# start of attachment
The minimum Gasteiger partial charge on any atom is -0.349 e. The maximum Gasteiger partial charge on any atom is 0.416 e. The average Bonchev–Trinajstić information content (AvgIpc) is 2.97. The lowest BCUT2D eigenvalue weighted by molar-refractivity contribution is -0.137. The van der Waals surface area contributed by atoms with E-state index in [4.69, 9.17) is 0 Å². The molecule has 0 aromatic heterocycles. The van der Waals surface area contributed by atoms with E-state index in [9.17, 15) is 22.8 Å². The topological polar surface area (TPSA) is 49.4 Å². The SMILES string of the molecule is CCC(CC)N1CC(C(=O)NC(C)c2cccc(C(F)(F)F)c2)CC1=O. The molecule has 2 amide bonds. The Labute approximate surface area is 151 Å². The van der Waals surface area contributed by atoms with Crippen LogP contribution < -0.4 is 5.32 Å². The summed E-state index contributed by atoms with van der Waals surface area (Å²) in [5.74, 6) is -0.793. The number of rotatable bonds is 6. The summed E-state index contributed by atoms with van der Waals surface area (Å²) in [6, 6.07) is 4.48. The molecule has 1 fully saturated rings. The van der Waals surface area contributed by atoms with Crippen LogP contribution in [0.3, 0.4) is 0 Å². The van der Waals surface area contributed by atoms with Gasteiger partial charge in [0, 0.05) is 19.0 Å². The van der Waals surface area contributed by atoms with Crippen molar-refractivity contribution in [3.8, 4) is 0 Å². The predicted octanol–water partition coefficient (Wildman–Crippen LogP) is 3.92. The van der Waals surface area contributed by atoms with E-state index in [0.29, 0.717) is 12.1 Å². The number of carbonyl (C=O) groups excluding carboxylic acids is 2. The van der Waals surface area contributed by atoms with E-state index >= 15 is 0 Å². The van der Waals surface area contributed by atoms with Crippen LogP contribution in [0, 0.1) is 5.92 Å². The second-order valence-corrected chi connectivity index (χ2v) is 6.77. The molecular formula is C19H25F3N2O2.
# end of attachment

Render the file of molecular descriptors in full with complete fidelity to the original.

The minimum Gasteiger partial charge on any atom is -0.349 e. The maximum Gasteiger partial charge on any atom is 0.416 e. The average Bonchev–Trinajstić information content (AvgIpc) is 2.97. The lowest BCUT2D eigenvalue weighted by molar-refractivity contribution is -0.137. The van der Waals surface area contributed by atoms with E-state index in [4.69, 9.17) is 0 Å². The molecule has 0 aromatic heterocycles. The van der Waals surface area contributed by atoms with E-state index in [9.17, 15) is 22.8 Å². The topological polar surface area (TPSA) is 49.4 Å². The SMILES string of the molecule is CCC(CC)N1CC(C(=O)NC(C)c2cccc(C(F)(F)F)c2)CC1=O. The molecule has 2 amide bonds. The Labute approximate surface area is 151 Å². The van der Waals surface area contributed by atoms with Crippen LogP contribution < -0.4 is 5.32 Å². The summed E-state index contributed by atoms with van der Waals surface area (Å²) in [5.74, 6) is -0.793. The number of rotatable bonds is 6. The summed E-state index contributed by atoms with van der Waals surface area (Å²) in [6, 6.07) is 4.48. The molecule has 1 fully saturated rings. The van der Waals surface area contributed by atoms with Crippen LogP contribution in [0.3, 0.4) is 0 Å². The van der Waals surface area contributed by atoms with Gasteiger partial charge in [0, 0.05) is 19.0 Å². The van der Waals surface area contributed by atoms with Crippen molar-refractivity contribution in [3.8, 4) is 0 Å². The predicted octanol–water partition coefficient (Wildman–Crippen LogP) is 3.92. The van der Waals surface area contributed by atoms with E-state index in [0.29, 0.717) is 12.1 Å². The number of carbonyl (C=O) groups excluding carboxylic acids is 2. The van der Waals surface area contributed by atoms with E-state index >= 15 is 0 Å². The van der Waals surface area contributed by atoms with Crippen LogP contribution in [0, 0.1) is 5.92 Å². The second-order valence-corrected chi connectivity index (χ2v) is 6.77. The molecular formula is C19H25F3N2O2.